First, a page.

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Former AQR Quant Says Wall Street Isn't Doing Portfolio Diversity Right

A fully diversified portfolio needs way more stocks than people think to avoid “unlucky outcomes,” according to Roni Israelov and his colleague, Yin Chen.

(Bloomberg) -- How many stocks does a portfolio need to mimic the market reliably? It’s become fashionable to say not too many: maybe as few as 30. New research claims that’s delusional.

It’s work by Roni Israelov, a former principal at AQR Capital Management and now chief investment officer for Boston-based financial services firm NDVR. After examining risk and return in model portfolios of various sizes during the 25 years through 2019, Israelov and his colleague Yin Chen found that a fully diversified portfolio needs way more stocks than people think to avoid “unlucky outcomes.”

They were testing an increasingly popular notion in academic circles that says stuffing just a few dozen stocks into a fund is enough to ensure it behaves like the broader market. While that holds true a lot of the time, Israelov found, it falls apart at the margin -- too many bad outcomes befall investors with too few stocks. Depending on what’s in the basket, a less-blessed investor can suffer way worse returns or higher volatility.

“The traditional studies essentially just assume everything has the same expected return and the same volatility,” Israelov said in an interview. “That’s a large part of where the problem lies -- you know, stocks don’t have the same average returns.”

The way he sees it, the purpose of a diversified portfolio is to reduce the role of luck in performance. By his estimate, achieving that requires at least 200 stocks.

The reasons people are wrongly persuaded by the concentration argument are complicated but might be summarized as follows. Looked at from the top down, portfolios made up of 20 or 30 or 100 or 200 stocks all tend to bounce around in a similar way. Their “average volatility” is basically the same, leading analysts to conclude that the experience of owning them must be the same, too.

Israelov decided to test the idea in a cumbersome but particularly real-world fashion, by letting a computer pick out and build thousands of random stock portfolios over two decades and see what they actually do. The idea was to check if the top-down approach was masking wrinkles in the returns ordinary investors actually pocketed from portfolios of different sizes.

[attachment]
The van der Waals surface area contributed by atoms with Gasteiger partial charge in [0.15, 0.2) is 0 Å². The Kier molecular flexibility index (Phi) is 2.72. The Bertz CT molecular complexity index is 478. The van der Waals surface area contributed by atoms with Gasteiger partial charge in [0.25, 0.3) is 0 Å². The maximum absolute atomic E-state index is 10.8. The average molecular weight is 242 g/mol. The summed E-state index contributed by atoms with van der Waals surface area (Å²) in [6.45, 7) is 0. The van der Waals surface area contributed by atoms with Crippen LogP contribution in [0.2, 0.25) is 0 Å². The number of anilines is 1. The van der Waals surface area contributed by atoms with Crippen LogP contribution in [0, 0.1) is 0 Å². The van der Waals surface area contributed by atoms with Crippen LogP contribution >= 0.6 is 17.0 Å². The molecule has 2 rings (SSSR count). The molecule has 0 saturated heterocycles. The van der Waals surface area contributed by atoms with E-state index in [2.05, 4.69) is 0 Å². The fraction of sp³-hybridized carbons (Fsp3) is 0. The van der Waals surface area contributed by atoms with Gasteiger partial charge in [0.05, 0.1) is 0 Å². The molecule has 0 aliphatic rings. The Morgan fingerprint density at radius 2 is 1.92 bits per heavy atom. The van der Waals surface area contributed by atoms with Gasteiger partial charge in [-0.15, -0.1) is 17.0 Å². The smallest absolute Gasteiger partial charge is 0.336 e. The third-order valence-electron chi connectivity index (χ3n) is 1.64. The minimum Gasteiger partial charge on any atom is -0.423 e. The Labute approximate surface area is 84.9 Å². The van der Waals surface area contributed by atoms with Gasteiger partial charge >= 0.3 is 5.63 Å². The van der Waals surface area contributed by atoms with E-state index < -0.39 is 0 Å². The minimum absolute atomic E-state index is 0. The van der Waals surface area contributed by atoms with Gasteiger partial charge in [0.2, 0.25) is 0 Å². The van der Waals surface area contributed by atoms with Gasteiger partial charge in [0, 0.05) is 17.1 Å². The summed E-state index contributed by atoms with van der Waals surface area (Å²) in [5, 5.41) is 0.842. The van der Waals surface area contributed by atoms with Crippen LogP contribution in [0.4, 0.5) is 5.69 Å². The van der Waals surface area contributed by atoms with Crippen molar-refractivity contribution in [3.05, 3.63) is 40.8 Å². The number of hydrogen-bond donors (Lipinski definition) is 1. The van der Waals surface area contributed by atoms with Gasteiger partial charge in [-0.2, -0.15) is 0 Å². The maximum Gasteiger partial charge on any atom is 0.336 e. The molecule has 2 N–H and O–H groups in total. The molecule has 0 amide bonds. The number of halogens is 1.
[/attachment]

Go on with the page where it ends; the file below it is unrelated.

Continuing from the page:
He found that it was. While average volatilies among different-sized combinations were similar, smaller portfolios in Israelov’s computer-generated research kept spitting out a weirdly high number of bad outcomes when compared with the market as a whole. The more stocks you added, the less often they did this.

The finding is a broadside against a popular view that argues that burdens including the cost of keeping track of a large number of holdings means managers should put a lid on how many stocks they own. 

While diversification isn’t the goal of every investor, a look at exchange-traded funds shows they generally keep a fairly low level of holdings. According to data compiled by Bloomberg, the median size of actively managed ETFs is 35 stocks. For all ETFs it’s 104. 

How to construct portfolios or measure their performance is the topic of extensive Wall Street research, more so in a year when the Federal Reserve’s most aggressive monetary tightening in decades has sparked a violent selloff across assets. The S&P 500 sank into a bear market, wiping out all its post-pandemic gains when adjusted for inflation. 

Earlier this month, Inigo Fraser Jenkins at AllianceBernstein proposed that actively managed funds should consider using inflation as a yardstick in the era of runaway consumer prices, rather benchmarks like the S&P 500. 

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Israelov’s team built 5,000 portfolios of various sizes that rebalance monthly. They theorized that if a certain-sized portfolio was truly diversified, it would avoid outlier returns that strayed way below the market. Certain groups of stocks will always be unlucky ones; the idea was to make sure even that didn’t do undue damage to returns.

Plotting the worst outcomes for a wide range of baskets where the number of stocks spans from 10 to 500, the team found that differences among outcomes remained high until the size got to around 250 stocks. Anyone holding 20-30 stocks was at risk of missing considerable upside. How much? Even a particularly unlucky 250-stock investor ended up about 40% richer than a particularly unlucky 25-stock investor during the study’s period. 

The finding, Israelov says, should be of interest to investors who flock to the niche market of direct indexing, where they’re often recommended to hold 60 to 80 stocks to replicate a benchmark’s performance.  

“What we try to do is really pick things apart and understand the behavior of different decisions,” he said. “From the diversification side, you know that 60 to 80 wasn’t quite as many as we thought would be beneficial.”

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